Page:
Part IV, “Contexts for Nurturing Faith,” concerns where Christian education takes place and how it is best practiced in those contexts/locations. In congregations, Christians learn faith through immersion into an (ideally) intergenerational community. Christian schooling (chapter 15)—whether formal or homeschool settings—is envisioned by Edie and Lamport as a place where knowledge and action can be integrated for the learner. Chapter 16 examines “Theological Education,” and offers direction for faculty and administrators, primarily in higher education settings.

Nurturing Faith closes with an innovative conversation. Edie and Lamport, welcoming diverse dialogue, invited some responses to their work that are included in the closing chapter. These responses offer some correctives and differing opinions regarding the material presented throughout the text. This is a welcome addition to the book, and it fosters further thinking and reflection by the reader. However, a wider selection of responders would have been appreciated. Respondents do not appear to significantly disagree with the authors, and it could have been helpful to have more voices that may have respectfully offered some challenges to their conclusions. Additionally, given the first encroaching challenge of “disorienting amnesia,” this reviewer wonders whether a historical conversation would have been helpful. A collection of excerpts from past Christians on the topic of Christian education or discipleship would have enhanced the conversation and it would have contributed to a dialogue that would have transcended the past fifty years.

Edie and Lamport should be commended for their efforts. Any Christian leader—within the church or the academy—should read this work and take seriously their contentions and recommendations. Despite some of my misgivings regarding their emphases, I heartily agree with most of their diagnoses and a majority of their proposed solutions. In closing, I want to mention some key criticisms and highlight some helpful features of the book. First, scripture could—and should—have been used more frequently and emphasized with more importance. For example, in their discussion of “Nurturing Passionate Faith in Adolescents,” 1 Timothy 4:12 was never referenced in the chapter even though the verse seems to directly support the faith development of youth. Nurturing Faith helpfully synthesizes much recent research regarding education and spiritual formation, and this is given prominent place within the text. However, it is tempting to view some of their theology as simply dressing up the best of recent research in Christian language and imagery. Key scriptures seemed to be missing, and some portions of the text—especially the section dealing with learning from Mormons, Jews, and Muslims—did not marshal scripture to support the author’s contentions. Much of what they argued seemed valid to this reviewer. But scriptural support would have more powerfully driven home the importance of embodied prayer over and above the success Muslims have with this practice. Second, Nurturing Faith contained several innovative and helpful features. The book’s tables were excellent! The frequent sidebars provided variety and expanded the range of topics. Finally, since the book is designed as a textbook, it contains technical language that may be a challenge for some readers. Overall, Nurturing Faith is a multifaceted and important work that is sure to influence many who seek to train up Christians. Any criticisms found here should not discourage the serious reader from taking up the work and benefitting from much of its insight.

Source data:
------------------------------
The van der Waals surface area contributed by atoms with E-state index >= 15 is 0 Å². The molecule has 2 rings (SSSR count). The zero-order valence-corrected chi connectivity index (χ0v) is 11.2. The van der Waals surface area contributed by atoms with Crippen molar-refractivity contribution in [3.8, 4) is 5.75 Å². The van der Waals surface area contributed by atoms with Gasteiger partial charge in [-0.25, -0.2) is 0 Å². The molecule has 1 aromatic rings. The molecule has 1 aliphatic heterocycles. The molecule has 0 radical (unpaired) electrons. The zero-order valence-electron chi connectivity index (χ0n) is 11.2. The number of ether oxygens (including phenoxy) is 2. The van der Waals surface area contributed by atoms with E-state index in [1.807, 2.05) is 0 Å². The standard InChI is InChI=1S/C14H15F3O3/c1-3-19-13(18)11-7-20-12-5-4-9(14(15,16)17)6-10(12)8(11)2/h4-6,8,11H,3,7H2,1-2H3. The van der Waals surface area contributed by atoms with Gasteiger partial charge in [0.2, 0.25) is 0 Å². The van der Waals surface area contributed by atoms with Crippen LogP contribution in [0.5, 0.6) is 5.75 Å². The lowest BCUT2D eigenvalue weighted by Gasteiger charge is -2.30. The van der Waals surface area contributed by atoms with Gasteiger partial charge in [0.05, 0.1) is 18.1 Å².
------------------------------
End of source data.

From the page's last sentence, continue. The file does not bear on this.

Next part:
1. Pew Research Center, “The Future of World Religions: Population Growth Projections, 2010–2050,” April 5, 2015, religious-projections-2010-2050/#projected-growth-map.
  2. Though the authors don’t mention it, Passover and the Lord’s Supper were meant to be just such a “meaningful commemoration.”
  3. For Jonathan Edwards see George Marsden, Jonathan Edwards: A Life (New Haven, CT: Yale University Press, 2003). For Dallas Willard, especially see his Renovation of the Heart: Putting on the Character of Christ (Carol Stream, IL: NavPress, 2002) and The Divine Conspiracy: Rediscovering our Hidden Life in God (HarperSanFrancisco, 1998).
  4. See Dallas Willard’s The Spirit of the Disciplines (HarperOne, 1999) and Richard J. Foster, Celebration of Discipline (HarperSanFrancisco, 2000).

Caleb Wesley Southern

Southern Wesleyan University
Caleb Wesley, Director of Retention, Southern Wesleyan University

One Comment

  • Gordon Moulden says:

    Beyond faith, spirituality.

    I just started the book of Judges in my devotional reading. Chapters 1-2: Word of God? Totally absent from their lives. Consciousness of God? None. Thus no godliness and no ability to overcome or even stand up to their opponents. If “man shall not live by bread alone but by every word that comes from the mouth of God”, then educating Christians and nurturing faith must centralize each one studying and knowing the Word of God, and knowing and loving the God who has given us that Word. That will provide the strong foundation for spiritually vibrant lives, homes, churches, and Christian schools and institutes of higher education.